Michel Henry, Marx: An Introduction, trans. Kristien Justaert (London: Bloomsbury Academic, 2019). 101pp., £50.00 hb., £12.99 pb., 978 1 47426 942 1 hb., 978 1 47427 778 5 pb.
As a phenomenologist who prioritises the ‘appearing’ of life, Michel Henry distinguishes the foundational content of subjectivity from the horizon of pure exteriority and inert appearances. In Marx: An Introduction, we see how Henry’s approach to political economy qua Marx is fundamentally positioned around living subjectivity or, in his own terminology, ‘incarnation’. According to Henry’s phenomenological reading of Marx, life is fundamental and non-economic; the frame outside of which economic reality has no grounding. Life, phenomenologically conceived of as the ultimate modality of manifestation, is precisely what makes economics intelligible, rather than vice versa. According to Henry, the phenomenological inauguration of life is inherent to Marx’s thought and the concept that has unwittingly been displaced by Marxism’s misreadings. Henry contends that Marxism fails to conceive of the economic as an ‘unreal’ and a fantasised double of reality, treating it as inherent to and parasitic upon life.
In turn, Henry’s ‘Introduction to the thought of Marx’ illuminates how Marxism has been presented, and is still being presented, as a dialectical and historical materialism despite Marx’s thought not having any true connection to the doctrine of materialism. For Henry, the dialectic plays a secondary role in Marx, being a Hegelian remnant that disappears as Marx’s oeuvre progressed. According to Marx, there is no dialectic essence that constitutes its own internal law or reality vis-a-vis the foundation of negativity. Furthermore, while for Hegel there is a history, or a substantive and ontologically existent thread – this reality produced by the objectification of Spirit (Geist) – for Marx history is not the ‘self-accomplishment of a homogenous substance’. In contrast to Hegel (and to Bruno Bauer, who also subordinates man to a mediating history), for Marx there is no history, there are merely historical individuals. Furthermore, while the notion of class is a Hegelian concept, repeated in neo-Hegelians such as Max Stirner – who believes that the State constitutes a power above human beings – for Marx class constitutes the identity of its members. The Hegelian affirmation of the primacy of class over individuals is part and parcel of ideology. As Henry will evince, it is this individualised characterisation that is central to Marx and which is lost in Marxism(s).
Henry separates Marx’s work into three categories: first, the early writings until 1845; second, the historical-political texts (The Communist Manifesto, Class Struggle, The Eighteenth Brumaire, Civil War in France, and so on); and, third, the economic-philosophical texts (including the Grundrisse and Capital). Identifying the historical-political texts as those that have given birth to Marxism, constituting their meaning via the conception of an origin, Henry ushers a return to Marx-sans-Marxism by focusing on the economic-philosophical texts. Henry produces a reading of Marx via an economic genealogy, wherein economic reality is rooted in the conversion of use values (Gebrauchswert) into exchange values (Tauschwert) via the systematic adoption of an objective scale to measure labour. It is only through the adoption of universal measurement to products of labour as exchange value that various products (e.g., linen, wheat, metal) are equally systematised. This invariably distorts the essence of labour – that is, it is not ‘real’ labour that this objective scale measures but, instead, its representation, which is always exterior to that which is being represented. As the nexus of the transcendental genesis of (capitalist) economy, measurement results in subjective labour’s transmogrification into an objective equivalent. ‘Real labour’, or ‘labour as real’, is alien to representation and is subjective, or immanent. For Henry – who here echoes Plato – living praxis is interior and invisible while economics implies a derealisation of labour, transforming it into an unreal double that is mimetic. Henry asserts that Marx’s thesis is that economics is an abstraction that presupposes and refers to a foundational substratum.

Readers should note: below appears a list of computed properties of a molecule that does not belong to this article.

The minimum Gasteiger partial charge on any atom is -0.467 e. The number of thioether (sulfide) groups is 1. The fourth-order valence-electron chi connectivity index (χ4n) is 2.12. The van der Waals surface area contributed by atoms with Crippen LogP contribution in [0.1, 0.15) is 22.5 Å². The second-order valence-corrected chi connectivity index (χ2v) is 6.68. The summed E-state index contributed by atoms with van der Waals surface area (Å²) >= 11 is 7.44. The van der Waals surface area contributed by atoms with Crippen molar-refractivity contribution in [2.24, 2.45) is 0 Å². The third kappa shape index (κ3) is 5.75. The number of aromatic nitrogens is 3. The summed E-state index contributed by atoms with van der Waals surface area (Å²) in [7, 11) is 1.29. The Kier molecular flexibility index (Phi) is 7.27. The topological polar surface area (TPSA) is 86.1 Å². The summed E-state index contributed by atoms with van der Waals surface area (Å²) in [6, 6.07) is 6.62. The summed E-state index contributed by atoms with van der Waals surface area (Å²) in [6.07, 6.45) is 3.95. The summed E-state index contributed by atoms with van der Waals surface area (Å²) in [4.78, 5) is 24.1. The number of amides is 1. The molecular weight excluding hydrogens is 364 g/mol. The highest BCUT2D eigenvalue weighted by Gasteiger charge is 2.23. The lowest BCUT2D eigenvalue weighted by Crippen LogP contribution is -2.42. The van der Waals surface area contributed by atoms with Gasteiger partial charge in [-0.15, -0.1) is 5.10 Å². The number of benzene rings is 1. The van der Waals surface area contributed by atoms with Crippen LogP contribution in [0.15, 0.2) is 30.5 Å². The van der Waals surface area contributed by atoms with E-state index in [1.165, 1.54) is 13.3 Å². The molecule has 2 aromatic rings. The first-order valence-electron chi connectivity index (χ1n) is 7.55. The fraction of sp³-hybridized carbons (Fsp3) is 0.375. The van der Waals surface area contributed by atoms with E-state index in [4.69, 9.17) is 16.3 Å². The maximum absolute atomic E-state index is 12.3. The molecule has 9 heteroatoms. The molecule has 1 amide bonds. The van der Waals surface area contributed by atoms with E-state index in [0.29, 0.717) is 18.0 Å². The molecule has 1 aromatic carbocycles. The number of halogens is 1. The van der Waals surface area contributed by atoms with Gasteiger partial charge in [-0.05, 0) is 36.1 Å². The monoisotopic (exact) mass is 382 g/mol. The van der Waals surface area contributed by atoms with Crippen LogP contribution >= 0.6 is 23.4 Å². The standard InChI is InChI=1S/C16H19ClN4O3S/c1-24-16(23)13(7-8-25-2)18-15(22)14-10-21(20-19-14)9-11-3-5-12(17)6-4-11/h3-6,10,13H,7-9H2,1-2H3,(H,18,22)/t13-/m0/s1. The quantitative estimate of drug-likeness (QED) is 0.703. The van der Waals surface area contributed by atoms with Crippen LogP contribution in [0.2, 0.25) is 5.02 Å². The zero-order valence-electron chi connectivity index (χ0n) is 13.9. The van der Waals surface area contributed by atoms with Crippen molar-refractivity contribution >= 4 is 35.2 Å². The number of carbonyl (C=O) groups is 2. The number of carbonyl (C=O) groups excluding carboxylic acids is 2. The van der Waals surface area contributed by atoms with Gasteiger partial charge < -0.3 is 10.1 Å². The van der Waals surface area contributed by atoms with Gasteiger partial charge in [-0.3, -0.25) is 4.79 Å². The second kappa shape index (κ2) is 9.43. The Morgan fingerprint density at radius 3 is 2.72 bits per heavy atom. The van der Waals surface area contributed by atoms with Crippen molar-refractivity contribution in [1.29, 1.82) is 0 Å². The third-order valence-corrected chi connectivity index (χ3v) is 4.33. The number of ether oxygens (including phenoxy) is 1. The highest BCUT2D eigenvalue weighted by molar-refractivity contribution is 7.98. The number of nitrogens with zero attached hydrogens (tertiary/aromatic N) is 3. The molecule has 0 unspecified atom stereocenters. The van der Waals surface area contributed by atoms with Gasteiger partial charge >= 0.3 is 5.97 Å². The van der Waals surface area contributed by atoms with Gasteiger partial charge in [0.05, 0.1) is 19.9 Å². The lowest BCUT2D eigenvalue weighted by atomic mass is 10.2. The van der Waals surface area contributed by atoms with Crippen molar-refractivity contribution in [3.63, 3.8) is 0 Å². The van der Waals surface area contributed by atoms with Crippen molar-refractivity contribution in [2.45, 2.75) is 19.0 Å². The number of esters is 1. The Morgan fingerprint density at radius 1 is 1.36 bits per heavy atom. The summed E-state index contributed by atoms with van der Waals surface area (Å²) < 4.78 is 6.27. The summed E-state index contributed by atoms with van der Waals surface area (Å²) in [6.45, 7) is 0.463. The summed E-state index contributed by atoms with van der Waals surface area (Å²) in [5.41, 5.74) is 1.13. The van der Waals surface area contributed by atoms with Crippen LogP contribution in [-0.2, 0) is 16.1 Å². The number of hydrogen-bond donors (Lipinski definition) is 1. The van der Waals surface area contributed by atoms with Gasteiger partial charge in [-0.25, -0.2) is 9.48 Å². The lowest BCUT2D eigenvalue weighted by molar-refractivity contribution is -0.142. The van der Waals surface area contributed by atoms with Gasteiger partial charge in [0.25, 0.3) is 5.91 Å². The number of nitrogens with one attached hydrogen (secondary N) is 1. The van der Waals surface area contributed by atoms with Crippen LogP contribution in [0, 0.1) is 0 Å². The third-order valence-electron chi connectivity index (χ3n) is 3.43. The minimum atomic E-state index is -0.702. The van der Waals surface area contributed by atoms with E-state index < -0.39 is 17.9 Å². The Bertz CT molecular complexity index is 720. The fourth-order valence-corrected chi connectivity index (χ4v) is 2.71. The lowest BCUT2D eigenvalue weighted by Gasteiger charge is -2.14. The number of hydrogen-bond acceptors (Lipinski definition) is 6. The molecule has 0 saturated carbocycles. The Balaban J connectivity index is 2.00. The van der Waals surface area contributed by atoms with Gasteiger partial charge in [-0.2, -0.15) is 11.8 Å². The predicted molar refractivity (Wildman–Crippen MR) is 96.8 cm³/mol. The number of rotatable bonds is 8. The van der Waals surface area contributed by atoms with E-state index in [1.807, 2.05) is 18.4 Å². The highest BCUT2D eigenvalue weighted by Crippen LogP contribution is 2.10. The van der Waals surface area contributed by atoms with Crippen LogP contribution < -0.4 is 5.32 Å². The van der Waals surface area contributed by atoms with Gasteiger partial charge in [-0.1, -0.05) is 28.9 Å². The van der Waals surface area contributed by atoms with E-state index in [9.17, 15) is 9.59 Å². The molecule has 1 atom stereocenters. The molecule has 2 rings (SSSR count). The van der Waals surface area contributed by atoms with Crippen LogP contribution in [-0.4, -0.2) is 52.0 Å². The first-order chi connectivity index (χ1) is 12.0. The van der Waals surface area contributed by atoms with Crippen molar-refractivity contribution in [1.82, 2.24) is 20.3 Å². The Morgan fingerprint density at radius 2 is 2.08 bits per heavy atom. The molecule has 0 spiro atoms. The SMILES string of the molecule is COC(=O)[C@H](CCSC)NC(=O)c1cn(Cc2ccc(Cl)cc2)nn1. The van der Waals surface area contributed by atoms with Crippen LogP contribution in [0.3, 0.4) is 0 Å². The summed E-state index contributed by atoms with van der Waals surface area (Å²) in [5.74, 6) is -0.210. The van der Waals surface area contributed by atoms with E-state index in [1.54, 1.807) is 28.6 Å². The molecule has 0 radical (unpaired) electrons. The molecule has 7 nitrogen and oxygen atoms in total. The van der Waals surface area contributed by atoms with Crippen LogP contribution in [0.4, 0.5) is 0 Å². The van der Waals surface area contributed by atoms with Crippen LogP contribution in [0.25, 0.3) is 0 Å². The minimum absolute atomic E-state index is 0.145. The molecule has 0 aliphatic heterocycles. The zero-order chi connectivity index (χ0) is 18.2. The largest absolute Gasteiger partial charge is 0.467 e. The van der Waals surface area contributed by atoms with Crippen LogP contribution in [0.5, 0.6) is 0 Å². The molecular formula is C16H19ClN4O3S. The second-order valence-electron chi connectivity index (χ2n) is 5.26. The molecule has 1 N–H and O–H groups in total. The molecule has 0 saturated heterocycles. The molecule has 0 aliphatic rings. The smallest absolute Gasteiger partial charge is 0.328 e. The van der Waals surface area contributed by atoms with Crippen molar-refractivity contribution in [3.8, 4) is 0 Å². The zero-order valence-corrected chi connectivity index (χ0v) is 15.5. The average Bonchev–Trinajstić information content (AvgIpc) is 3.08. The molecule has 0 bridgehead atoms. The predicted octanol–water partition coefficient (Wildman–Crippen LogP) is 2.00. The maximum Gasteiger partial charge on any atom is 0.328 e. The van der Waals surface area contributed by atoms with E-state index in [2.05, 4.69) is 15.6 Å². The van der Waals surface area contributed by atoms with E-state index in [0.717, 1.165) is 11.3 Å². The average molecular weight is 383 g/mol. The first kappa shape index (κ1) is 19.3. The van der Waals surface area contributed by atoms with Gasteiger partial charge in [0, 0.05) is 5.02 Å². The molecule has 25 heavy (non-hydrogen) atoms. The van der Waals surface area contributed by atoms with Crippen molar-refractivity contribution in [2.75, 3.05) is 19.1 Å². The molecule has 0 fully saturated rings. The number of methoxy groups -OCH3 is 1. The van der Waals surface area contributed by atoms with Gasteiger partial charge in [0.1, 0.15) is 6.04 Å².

Economic realities, which result from a process of alienation, substitute the general for the singular, the social for the individual, the ideal for the real/representational. Henry’s critique is not that this is a process that can necessarily be reversed or undone but that, unrecognised, it produces a calamitous result: that the abstract is the real. For those reader’s familiar with Francois Laruelle’s work, this will be quite familiar, since, according to Laruelle’s non-standard reading of Marx, it is ethico-political praxis that emancipates raw materials and exchange-based economic practices from Standard Philosophy’s possessive domination (or the mistaken identification of transcendence with the real). According to Henry’s reading, Marx establishes how subjective labour escapes qualitative and quantitative forces of objectifying determination. Real labour ought not to be conflated with labour as it is objectively represented, for this is always a result of a fiction, an artificial process born out of socio-economic necessities. Scientism – the ontological claim that those mathematical-empirical molds that constitute and define reality objectively (vis-à-vis laws, objects, and so on) – is one such hold, as it mistakes immanent life for its abstracted representation. Henry, writing towards the end of the twentieth century, identifies scientism (which ought not be confused with science) with the dominant contemporary ideology, one that results in the negation of subjective and immanent life.